Areas with Pasture Reduce, but Yield Increases20 February 2014
BRAZIL - The fed cattle activity in Brazil has been investing in yield gains instead of opening new areas of pastures, due to the competition with other crops, such as soybean, corn and sugarcane.
According to information from Cepea, elaborated in a partnership with CNA (Agriculture and Livestock Confederation of Brazil), over the last four years, 80% of typical farms surveyed has presented more than one animal per hectare. Before this period, according to IBGE (Brazilian Institute of Geography and Statistics), it was 0.99 head per hectare, at most.
Comparing last IBGE’s census of agriculture, it is observed that, from 1970 to 2006 (most recent data available), the area occupied by crops increased 125%. In the same period, the increase of pastures was only 12%, while the livestock soared 116%. It is worth noting that, from 1985 onwards, the area allocated to the fed cattle activity reduced; however, until 2006, 48% of cultivable land was still of grazing areas.
IBGE data indicate that, from 1970 to 2006, the number of animals per area changed from 0.51 head per hectare to 0.99 head/ha. After this period, Cepea/CNA data indicate that yield at Brazilian pastures continues to increase. From 2010 to 2013, in the 13 states surveyed (Acre, Bahia, Goiás, Maranhão, Minas Gerais, Mato Grosso, Mato Grosso do Sul, Pará, Paraná, Roraima, Rio Grande do Sul, São Paulo and Tocantins), 80% of typical farms presented yield higher than one head per hectare. As for the 20% left, half of it was in the region of Pantanal, in which the low number of animals per hectare is explained by geographical characteristics.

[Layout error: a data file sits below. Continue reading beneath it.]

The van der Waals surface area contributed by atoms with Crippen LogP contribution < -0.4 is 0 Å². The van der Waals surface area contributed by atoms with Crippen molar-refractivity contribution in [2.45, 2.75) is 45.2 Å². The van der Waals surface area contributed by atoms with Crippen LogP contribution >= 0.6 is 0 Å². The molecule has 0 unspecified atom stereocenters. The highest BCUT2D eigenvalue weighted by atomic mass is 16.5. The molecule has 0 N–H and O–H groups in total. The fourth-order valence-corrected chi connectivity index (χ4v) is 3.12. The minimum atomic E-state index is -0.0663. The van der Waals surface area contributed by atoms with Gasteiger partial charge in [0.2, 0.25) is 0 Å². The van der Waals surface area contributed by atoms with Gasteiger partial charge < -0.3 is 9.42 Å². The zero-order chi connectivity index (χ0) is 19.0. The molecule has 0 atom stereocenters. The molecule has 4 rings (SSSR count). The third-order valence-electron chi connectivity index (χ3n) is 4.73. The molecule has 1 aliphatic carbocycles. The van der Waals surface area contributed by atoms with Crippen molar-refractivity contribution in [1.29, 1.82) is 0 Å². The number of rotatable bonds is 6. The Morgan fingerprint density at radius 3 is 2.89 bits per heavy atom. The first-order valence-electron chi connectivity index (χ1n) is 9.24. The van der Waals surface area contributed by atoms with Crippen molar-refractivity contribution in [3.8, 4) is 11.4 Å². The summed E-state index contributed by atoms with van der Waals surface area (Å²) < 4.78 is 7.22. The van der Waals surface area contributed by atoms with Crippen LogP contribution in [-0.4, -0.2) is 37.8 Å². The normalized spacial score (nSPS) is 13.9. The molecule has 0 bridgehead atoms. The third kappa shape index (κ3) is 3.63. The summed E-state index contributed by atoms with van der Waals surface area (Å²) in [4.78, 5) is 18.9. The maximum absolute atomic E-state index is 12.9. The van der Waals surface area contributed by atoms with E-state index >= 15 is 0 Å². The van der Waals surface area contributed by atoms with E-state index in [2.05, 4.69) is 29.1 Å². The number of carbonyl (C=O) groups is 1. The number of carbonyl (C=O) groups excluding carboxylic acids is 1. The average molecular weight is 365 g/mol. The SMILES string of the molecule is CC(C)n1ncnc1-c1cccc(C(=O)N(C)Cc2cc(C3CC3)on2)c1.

Considering the Brazilian fed cattle market, quotes continued to move up in early February. The ESALQ/BM&FBovespa Index (São Paulo State) for fed cattle closed at 118.27 reais (49.61 dollars) on February 14, upping 2.79% compared to Jan. 31. The increase is still attributed to the limited supply of slaughter-ready animals, due to unfavorable weather conditions (dry weather and high temperatures). As for the demand, most slaughterhouses continue refrained, but the need to fill more urgent delivery windows ends up resulting in purchases at higher quotes than those practiced up until now.
As for the poultry sector, low price levels of chicken and the upward trend of corn quotes have been reducing the purchase power of chicken producers from São Paulo in February. Players surveyed by Cepea say that chicken price drops might be attributed to decreases in the broiler market, a result of a weak demand in January. As for corn, unfavorable weather conditions (extended dry weather and high temperatures), prices rises in the international market and the dollar valuation against real are the main aspects that push up domestic quotes.
Considering the swine market, the purchase power of producers is smaller in this early February, due to price increases of corn, one of the main inputs used in the activity, and the continuity of hog price drops. Corn values have been moving up because of unfavorable weather conditions, international price rises and the dollar valuation against real.
TheMeatSite News Desk